Tuesday, March 14, 2017

History of fiction bigotry

Steven Beattie offers a vivid example in the Globe and Mail recently:
Fiction and history share a symbiotic relationship. Though the latter provides the raw material for the former, it is often fiction that has the stronger claim on truth, if “truth” is to be understood as emotional or affective, as opposed to baldly factual. Fiction, by definition, traffics in “alternative facts,” and is transformative; by approaching history through the prism of story and technique, the fiction writer is paradoxically able to access deeper wells of understanding about our relationships to the world and to each other.
Alternative facts, really?  A lot of fiction writers will know this is nonsense, I think. They share Roger Ebert's dictum about movies: "it's not what the movie is about, it's how it goes about it."  Film-making or story-making, it is about the craft. Well-made stories persuade us, not to believe, but only to suspend disbelief.  A story is supposed to feel true, but that does not make it True, only persuasive.

Beattie, on the other hand, is arguing that if the shells are moved about with enough skill, then the guy who says the pea is under this particular shell must be telling us the truth.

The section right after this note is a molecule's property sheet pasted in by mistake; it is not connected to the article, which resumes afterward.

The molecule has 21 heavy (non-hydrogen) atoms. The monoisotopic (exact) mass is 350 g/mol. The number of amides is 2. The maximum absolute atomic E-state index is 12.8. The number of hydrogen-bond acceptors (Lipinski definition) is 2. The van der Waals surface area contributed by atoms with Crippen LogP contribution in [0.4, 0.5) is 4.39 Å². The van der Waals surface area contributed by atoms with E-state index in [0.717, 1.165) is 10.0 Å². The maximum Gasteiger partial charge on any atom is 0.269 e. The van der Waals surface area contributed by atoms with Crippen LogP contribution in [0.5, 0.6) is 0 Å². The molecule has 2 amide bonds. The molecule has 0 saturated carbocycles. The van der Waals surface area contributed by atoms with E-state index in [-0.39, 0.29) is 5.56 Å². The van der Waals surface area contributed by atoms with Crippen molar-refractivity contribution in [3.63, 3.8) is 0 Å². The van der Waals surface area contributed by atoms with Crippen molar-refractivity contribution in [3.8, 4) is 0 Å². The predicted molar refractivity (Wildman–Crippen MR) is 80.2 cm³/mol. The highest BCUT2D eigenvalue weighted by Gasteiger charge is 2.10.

This is a faith, not a critical stance. It's a claim that fiction is the superior form of writing, by definition, and all others are lesser. It is fictionism, not criticism, and it's ultimately a form of bigotry.

Nonfiction, just to be clear, should never expect a reader to suspend disbelief. If it "reads like a novel," you should probably distrust its claims. Nonfiction doesn't achieve truth, but it is the genre where claims to truth can best be compared and evaluated.

I have started collecting examples of this "fiction is true; history/nonfiction is not" ideology.  There must be a million out there, as the fictionist ideology is thriving these days.  Contributions of fresh examples would be welcomed.
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